Well, this is better than the stupid “fascism” meme.
“The simple truth is that there have always been as many resisting American unity as advocating for it, from the fights in the Constitutional Congress to the Civil War, from supporters of regional sectionalism instead of post-bellum reconciliation, to immigration restrictionists and racial segregationists. From one perspective, the history of the United States is one long battle over the limits of unity, with fights over inclusion and exclusion. …
Nor were these ideas especially divisive a century ago. They were shared by the vast majority of native-born Americans. Even a phrase like the “melting pot” was just as likely to express restrictionism as inclusivity — and often joined forces with “America First” to do so. Anti-immigration sentiment in the late 19th and early 20th centuries was justified primarily by eugenicist ideas of racial purity and the ethnic superiority of White Europeans over everyone else. These ideas drove the hostility and fear of Americans like Tom Buchanan: not an animus against immigration per se but against inferior racial “stock” coming to the United States and diluting the character and quality of American society. …
The phrase “America First” fell rapidly into disrepute during World War II, largely because the America First Committee (whose most prominent spokesman was Charles Lindbergh) had urged non-intervention and appeasement and been accused of anti-semitism and fascist sympathies. It was then consigned to temporary obscurity, but not everyone forgot. The slogan was periodically recalled to articulate resurgent right-wing nationalism, often explicitly white nationalism, from Gerald L.K. Smith, once known as “America’s most notorious antisemite,” who founded the America First Party in the 1940s, to Barry Goldwater, hailed by his supporters as an “America First” politician and described by the conservative National Reviewin 1963 as standing for “States’ Rights, strict construction, limited government, private enterprise, and America first, last and always.” It was used to describe David Duke and George Wallace, before being resuscitated by Pat Buchanan (“We are not isolationists. We simply believe in America first, last and always,” he declared in 2000) in his presidential campaigns. A certain Donald Trump flirted with making his own run under Buchanan’s Reform Party banner, then brought the phrase triumphantly back a century after Wilson popularized it. …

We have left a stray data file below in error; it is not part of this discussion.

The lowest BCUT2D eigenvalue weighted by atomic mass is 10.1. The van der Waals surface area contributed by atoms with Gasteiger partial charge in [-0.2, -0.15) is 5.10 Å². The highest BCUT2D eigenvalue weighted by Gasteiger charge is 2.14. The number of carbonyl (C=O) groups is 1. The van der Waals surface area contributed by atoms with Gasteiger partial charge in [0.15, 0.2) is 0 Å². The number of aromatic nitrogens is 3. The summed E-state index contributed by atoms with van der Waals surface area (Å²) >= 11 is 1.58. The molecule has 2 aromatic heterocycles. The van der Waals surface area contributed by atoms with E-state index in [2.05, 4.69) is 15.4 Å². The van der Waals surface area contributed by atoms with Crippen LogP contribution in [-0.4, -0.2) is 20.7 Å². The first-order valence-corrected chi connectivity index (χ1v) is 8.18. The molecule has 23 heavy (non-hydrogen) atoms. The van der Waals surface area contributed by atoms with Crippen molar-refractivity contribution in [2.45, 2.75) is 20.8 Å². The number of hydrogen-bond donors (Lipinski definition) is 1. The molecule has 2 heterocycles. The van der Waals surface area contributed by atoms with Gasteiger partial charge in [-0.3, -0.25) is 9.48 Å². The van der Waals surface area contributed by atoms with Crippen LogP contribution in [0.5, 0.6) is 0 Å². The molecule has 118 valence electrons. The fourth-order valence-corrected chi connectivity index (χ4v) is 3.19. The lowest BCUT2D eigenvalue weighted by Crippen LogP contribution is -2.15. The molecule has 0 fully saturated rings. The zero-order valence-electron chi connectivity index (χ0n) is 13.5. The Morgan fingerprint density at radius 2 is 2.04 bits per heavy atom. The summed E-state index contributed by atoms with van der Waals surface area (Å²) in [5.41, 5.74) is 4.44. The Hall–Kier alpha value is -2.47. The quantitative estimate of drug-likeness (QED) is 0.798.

Now the America First Policy Institute declares that its slogan is “America First, Always” and that its immigration policy will mean no longer putting “America last” — echoing the language of a March 1922 editorial from what was then the nation’s most popular weekly, the Saturday Evening Post,as it harangued its readers about the “immigration problem” caused by “our policy of putting the alien and his interests first, and America last.” …”
America has always had an ethnocultural core.
There have always been Americans who have defended that ethnocultural core. This isn’t “fascism.” This debate between liberals and conservatives was going on long before European fascism.